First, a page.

The Pennsylvania Human Relations Commission (PHRC), Pennsylvania’s leading agency that investigates and enforces Pennsylvania’s employment discrimination laws, has voted to accept complaints of discrimination from lesbian, gay, bisexual, and transgender (LGBT) individuals.  Specifically, the PHRC has stated it will interpret complaints alleging workplace discrimination against LGBT individuals to fall under state law prohibiting discrimination on the basis of “sex”:

The term “sex” under the PHRA may refer to sex assigned at birth, sexual orientation, transgender identity, gender transition, gender identity, and/or gender expression depending on the individual facts of the case.

The prohibitions contained in the PHRA and related case law against discrimination on the basis of sex, in all areas of jurisdiction where sex is a protected class, prohibit discrimination on the basis of sex assigned at birth, sexual orientation, transgender identity, gender transition, gender identity, and gender expression.

The Commission will accept for filing sex discrimination complaints arising out of the complainant’s sex assigned at birth, sexual orientation, transgender identity, gender transition, gender identity, and gender expression using any and all legal theories available depending on the facts of the individual case.

Discrimination complaints identifying “sex” as the protected class and specifying allegations related to sex assigned at birth, sexual orientation, transgender identity, gender transition, gender identity, and gender expression will be evaluated on a case by case basis throughout the Commission’s filing, investigation, and adjudication processes.

While the City of Philadelphia already prohibited workplace discrimination on these grounds, the PHRC’s actions extend protected status to LGBT employees throughout the Commonwealth.

Our blog has previously discussed the question of whether laws prohibiting sex discrimination inherently protect sexual orientation and/or gender identity in the context of Title VII.  While many observers expect the Supreme Court to eventually weigh in on the Title VII issue, the question remains in flux as a matter of federal law.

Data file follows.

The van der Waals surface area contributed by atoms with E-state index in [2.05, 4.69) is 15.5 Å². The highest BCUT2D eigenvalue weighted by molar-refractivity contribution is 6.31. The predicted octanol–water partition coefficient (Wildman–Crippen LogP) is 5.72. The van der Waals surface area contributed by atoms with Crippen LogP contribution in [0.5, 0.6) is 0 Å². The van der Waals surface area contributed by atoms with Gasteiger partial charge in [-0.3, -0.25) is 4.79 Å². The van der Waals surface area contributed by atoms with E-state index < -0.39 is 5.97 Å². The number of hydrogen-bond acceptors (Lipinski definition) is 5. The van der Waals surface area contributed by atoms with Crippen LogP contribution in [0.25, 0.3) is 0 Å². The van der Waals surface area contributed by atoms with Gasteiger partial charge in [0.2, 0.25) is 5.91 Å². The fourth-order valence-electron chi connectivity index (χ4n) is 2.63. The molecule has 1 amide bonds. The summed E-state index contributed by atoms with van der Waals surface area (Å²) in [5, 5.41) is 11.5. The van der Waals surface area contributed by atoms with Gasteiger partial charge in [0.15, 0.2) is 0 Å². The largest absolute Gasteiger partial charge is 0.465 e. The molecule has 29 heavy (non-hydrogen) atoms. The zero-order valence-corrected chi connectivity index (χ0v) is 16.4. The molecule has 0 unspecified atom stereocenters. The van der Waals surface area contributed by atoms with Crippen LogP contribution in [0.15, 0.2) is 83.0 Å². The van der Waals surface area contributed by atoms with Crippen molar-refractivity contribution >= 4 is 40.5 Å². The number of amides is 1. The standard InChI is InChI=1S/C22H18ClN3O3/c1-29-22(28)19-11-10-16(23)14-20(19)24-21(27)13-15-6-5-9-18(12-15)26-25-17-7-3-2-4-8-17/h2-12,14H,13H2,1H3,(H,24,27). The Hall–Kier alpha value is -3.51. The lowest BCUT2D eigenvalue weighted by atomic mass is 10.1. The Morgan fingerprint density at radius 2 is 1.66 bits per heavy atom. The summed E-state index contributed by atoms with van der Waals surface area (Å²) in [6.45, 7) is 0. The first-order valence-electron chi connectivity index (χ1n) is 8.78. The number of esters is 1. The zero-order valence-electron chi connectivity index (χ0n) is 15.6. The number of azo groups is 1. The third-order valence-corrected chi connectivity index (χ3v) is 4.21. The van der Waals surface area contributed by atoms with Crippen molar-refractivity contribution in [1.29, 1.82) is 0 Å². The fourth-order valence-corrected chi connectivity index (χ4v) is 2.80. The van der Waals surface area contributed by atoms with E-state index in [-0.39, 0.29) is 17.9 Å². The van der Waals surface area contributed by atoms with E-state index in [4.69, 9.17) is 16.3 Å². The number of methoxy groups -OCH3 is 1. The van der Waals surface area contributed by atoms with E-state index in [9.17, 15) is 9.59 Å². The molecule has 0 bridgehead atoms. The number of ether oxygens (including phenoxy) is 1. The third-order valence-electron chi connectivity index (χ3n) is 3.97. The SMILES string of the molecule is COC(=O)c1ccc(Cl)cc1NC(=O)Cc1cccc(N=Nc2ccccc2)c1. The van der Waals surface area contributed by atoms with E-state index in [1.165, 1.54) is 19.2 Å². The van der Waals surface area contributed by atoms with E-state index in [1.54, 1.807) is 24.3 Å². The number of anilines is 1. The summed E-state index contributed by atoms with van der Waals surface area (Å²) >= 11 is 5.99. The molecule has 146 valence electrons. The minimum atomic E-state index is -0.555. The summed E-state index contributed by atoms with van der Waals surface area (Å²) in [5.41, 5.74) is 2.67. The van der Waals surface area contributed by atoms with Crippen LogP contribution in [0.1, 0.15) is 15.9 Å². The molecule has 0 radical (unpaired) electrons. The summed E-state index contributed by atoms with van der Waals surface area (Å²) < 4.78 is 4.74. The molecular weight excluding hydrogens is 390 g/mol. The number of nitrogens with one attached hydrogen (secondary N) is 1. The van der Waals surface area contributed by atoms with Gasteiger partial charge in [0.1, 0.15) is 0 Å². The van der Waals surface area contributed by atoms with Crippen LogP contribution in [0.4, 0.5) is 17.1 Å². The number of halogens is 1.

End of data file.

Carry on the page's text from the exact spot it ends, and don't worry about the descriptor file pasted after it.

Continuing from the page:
In light of the lack of clarity in the Title VII case law, states are beginning to take action.  For example, the Michigan Civil Rights Commission took action earlier this year, unanimously voting to prohibit employment discrimination on the basis of sexual orientation and gender identity.

The PHRC’s action can be viewed as part of the trend of state agencies taking action to interpret their own state laws independently of federal court guidance.  This is significant because even if the Supreme Court ultimately rules that Title VII does not protect employees’ sexual orientation and/or gender identity, these state agency interpretations would not be overruled.  State court challenges to these agency interpretations, however, remains a possibility and warrants monitoring.

The takeaway for Pennsylvania employers is more straightforward: assess your hiring, equal opportunity, and anti-harassment policies, programs, and practices to make sure they include sexual orientation and gender identity or expression as protected characteristics and reflect non-discrimination and non-harassment principles as it applies to LGBT employees and applicants.